Sandra had been invited to a Thanksgiving dinner (belated because obvs it isn't observed here and hence it was a regular work week) thrown by an ex-pat couple, and invited me to tag along.  It turned out to be a pretty good group, about eight of us in all.  Mostly British, one Hong Kong, one other American, and a dude from Tunisia.  Joe (the host) made corn on the cob, candied yams, garlic mashed potatoes, cauliflower with crackers crumbled over it (new to me), macaroni and cheese, and of course turkey and stuffing.  Being the only American guest they insisted I serve myself first.  They didn't need to ask twice -- I was stalking the table and practically drooling.  I piled my plate HIGH, and managed to entertain everyone by wolfing it down before the last person sat down.
Mong Kok
  Wow was that good.  Absolutely nothing like the Thanksgiving we have at home, but holy crap I was overdue for American comfort food.  Delicious.  And then I got up and piled mountain number two and scarfed that too. 

For dessert we had triffle, which I'd never heard of before.  A British dessert involving candied/jellied fruit at the bottom, a layer of cake, and a custard/cream on top.  YUM.  There was also white chocolate cherry cake and mini egg custards.  I had one of everything and two helpings of triffle, and no, I will not be moving for the next few days.  I stuffed myself til I was uncomfortably bursting, and I didn't care.  It was all I could do not to eat more.  Dear god I miss home food.  And being invited into someone's home and sitting on a couch sipping wine and meeting new people and sharing stories -- it was so wonderful.
More street food
  It made me realize I hadn't been in someone's home since I left (which is obvious, but not something I'd thought about).  It felt so good to be included, so sooo good.  Our belated Thanksgiving feast made my WEEK.  I didn't want to leave.  Sandra had to ask three times before I finally gave in and said goodbye around midnight.  I'm still having visions of that macaroni and cheese.  Oh baby.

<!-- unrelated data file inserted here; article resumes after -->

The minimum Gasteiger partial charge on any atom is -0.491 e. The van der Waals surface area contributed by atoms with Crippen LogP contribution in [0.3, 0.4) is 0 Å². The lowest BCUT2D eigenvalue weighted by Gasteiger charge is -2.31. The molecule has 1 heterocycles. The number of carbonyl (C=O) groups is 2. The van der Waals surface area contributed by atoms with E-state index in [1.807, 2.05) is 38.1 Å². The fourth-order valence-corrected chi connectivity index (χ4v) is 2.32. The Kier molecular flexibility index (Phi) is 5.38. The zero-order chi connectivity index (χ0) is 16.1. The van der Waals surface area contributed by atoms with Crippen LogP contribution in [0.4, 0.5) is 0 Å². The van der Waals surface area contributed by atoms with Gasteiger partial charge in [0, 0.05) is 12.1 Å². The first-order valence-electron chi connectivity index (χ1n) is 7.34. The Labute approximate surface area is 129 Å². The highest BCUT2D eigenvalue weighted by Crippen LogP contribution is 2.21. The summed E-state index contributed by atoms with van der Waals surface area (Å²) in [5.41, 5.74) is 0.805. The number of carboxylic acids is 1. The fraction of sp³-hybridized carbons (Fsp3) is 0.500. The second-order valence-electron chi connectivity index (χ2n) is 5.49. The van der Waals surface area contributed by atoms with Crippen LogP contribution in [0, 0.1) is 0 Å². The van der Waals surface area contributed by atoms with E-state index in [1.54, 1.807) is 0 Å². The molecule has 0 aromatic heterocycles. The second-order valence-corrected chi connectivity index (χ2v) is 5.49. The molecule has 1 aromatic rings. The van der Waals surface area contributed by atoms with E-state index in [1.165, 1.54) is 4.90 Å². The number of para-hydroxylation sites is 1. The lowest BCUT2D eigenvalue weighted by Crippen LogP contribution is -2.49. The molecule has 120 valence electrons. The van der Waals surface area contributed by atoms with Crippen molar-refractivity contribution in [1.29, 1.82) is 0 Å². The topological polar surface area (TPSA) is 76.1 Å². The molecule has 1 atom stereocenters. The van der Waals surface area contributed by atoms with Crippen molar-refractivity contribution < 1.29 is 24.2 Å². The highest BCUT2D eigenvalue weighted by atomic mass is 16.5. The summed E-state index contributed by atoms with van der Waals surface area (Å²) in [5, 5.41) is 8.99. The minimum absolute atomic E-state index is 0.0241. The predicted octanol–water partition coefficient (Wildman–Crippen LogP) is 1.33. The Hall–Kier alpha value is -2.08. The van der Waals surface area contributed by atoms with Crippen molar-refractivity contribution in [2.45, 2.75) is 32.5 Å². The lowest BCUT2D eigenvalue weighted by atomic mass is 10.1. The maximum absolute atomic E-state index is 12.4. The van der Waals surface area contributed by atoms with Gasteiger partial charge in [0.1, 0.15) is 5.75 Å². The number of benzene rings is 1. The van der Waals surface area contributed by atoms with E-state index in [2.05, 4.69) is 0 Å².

fransglobal says:
Sorry, have to disagree with you. I reckon Hong Kong's skyline shades that of the Big Apple. As for food, perhaps New York has the edge but at affordable prices for the ordinary punter, I'll choose Brussels.

Hong Kong is expensive for accommodation but otherwise, I found it quite cheap, especially eating out. The mainland was very cheap for everything in my view.
Posted on: Nov 29, 2009
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Mong Kok
Mong Kok
Mong Kok
Mong Kok
Bubble Tea
Bubble Tea
Ladies Market
Ladies' Market
Street food in Mong Kok
Street food in Mong Kok
Mong Kok
Mong Kok
More street food
More street food
The Peninsula
The Peninsula
Festive in Tsim Sha Tsui
Festive in Tsim Sha Tsui
Festive in Tsim Sha Tsui
Festive in Tsim Sha Tsui
Clock Tower in Tsim Sha Tsui
Clock Tower in Tsim Sha Tsui
Hong Kong skyline from Tsim Sha Ts…
Hong Kong skyline from Tsim Sha T…
Hong Kong skyline from Tsim Sha Ts…
Hong Kong skyline from Tsim Sha T…
Light show
Light show
Along the Avenue of Stars
Along the Avenue of Stars
Tsim Sha Tsui
Tsim Sha Tsui
Victoria Peak Observation Deck
Victoria Peak Observation Deck
View from Victoria Peak
View from Victoria Peak
Victoria Peak
Victoria Peak
Victoria Peak
Victoria Peak
Victoria Peak
Victoria Peak
Hong Kong Harbor from Victoria Peak
Hong Kong Harbor from Victoria Peak
Hong Kong Harbor from Victoria Peak
Hong Kong Harbor from Victoria Peak
Hong Kong Harbor from Victoria Peak
Hong Kong Harbor from Victoria Peak
Hong Kong Harbor from Victoria Peak
Hong Kong Harbor from Victoria Peak
Tram
Tram
Chez Joe and his feast
Chez Joe and his feast
Thanksgiving!
Thanksgiving!